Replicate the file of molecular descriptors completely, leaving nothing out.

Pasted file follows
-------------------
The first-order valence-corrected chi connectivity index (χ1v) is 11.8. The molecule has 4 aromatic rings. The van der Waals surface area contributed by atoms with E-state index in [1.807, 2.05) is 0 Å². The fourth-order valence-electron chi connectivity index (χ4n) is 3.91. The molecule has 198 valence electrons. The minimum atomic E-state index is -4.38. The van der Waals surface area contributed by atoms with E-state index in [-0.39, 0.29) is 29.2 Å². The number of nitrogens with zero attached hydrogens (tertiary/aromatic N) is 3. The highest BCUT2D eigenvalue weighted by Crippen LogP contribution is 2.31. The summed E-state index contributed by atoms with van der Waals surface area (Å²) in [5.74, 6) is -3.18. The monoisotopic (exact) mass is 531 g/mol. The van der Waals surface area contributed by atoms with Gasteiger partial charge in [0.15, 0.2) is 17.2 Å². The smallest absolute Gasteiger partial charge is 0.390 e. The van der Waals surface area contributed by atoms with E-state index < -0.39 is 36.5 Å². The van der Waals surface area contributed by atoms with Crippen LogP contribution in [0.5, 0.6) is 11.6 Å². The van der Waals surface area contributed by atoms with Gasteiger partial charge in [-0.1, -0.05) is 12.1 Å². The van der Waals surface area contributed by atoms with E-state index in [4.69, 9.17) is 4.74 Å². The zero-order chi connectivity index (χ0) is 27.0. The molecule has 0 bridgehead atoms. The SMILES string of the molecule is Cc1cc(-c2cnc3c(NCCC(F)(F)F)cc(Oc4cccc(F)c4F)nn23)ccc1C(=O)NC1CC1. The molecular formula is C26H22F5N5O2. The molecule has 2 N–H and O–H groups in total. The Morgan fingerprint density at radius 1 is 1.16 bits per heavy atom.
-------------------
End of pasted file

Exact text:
The first-order valence-corrected chi connectivity index (χ1v) is 11.8. The molecule has 4 aromatic rings. The van der Waals surface area contributed by atoms with E-state index in [1.807, 2.05) is 0 Å². The fourth-order valence-electron chi connectivity index (χ4n) is 3.91. The molecule has 198 valence electrons. The minimum atomic E-state index is -4.38. The van der Waals surface area contributed by atoms with E-state index in [-0.39, 0.29) is 29.2 Å². The number of nitrogens with zero attached hydrogens (tertiary/aromatic N) is 3. The highest BCUT2D eigenvalue weighted by Crippen LogP contribution is 2.31. The summed E-state index contributed by atoms with van der Waals surface area (Å²) in [5.74, 6) is -3.18. The monoisotopic (exact) mass is 531 g/mol. The van der Waals surface area contributed by atoms with Gasteiger partial charge in [0.15, 0.2) is 17.2 Å². The smallest absolute Gasteiger partial charge is 0.390 e. The van der Waals surface area contributed by atoms with E-state index < -0.39 is 36.5 Å². The van der Waals surface area contributed by atoms with Crippen LogP contribution in [0.5, 0.6) is 11.6 Å². The van der Waals surface area contributed by atoms with Gasteiger partial charge in [-0.1, -0.05) is 12.1 Å². The van der Waals surface area contributed by atoms with E-state index in [4.69, 9.17) is 4.74 Å². The zero-order chi connectivity index (χ0) is 27.0. The molecule has 0 bridgehead atoms. The SMILES string of the molecule is Cc1cc(-c2cnc3c(NCCC(F)(F)F)cc(Oc4cccc(F)c4F)nn23)ccc1C(=O)NC1CC1. The molecular formula is C26H22F5N5O2. The molecule has 2 N–H and O–H groups in total. The Morgan fingerprint density at radius 1 is 1.16 bits per heavy atom.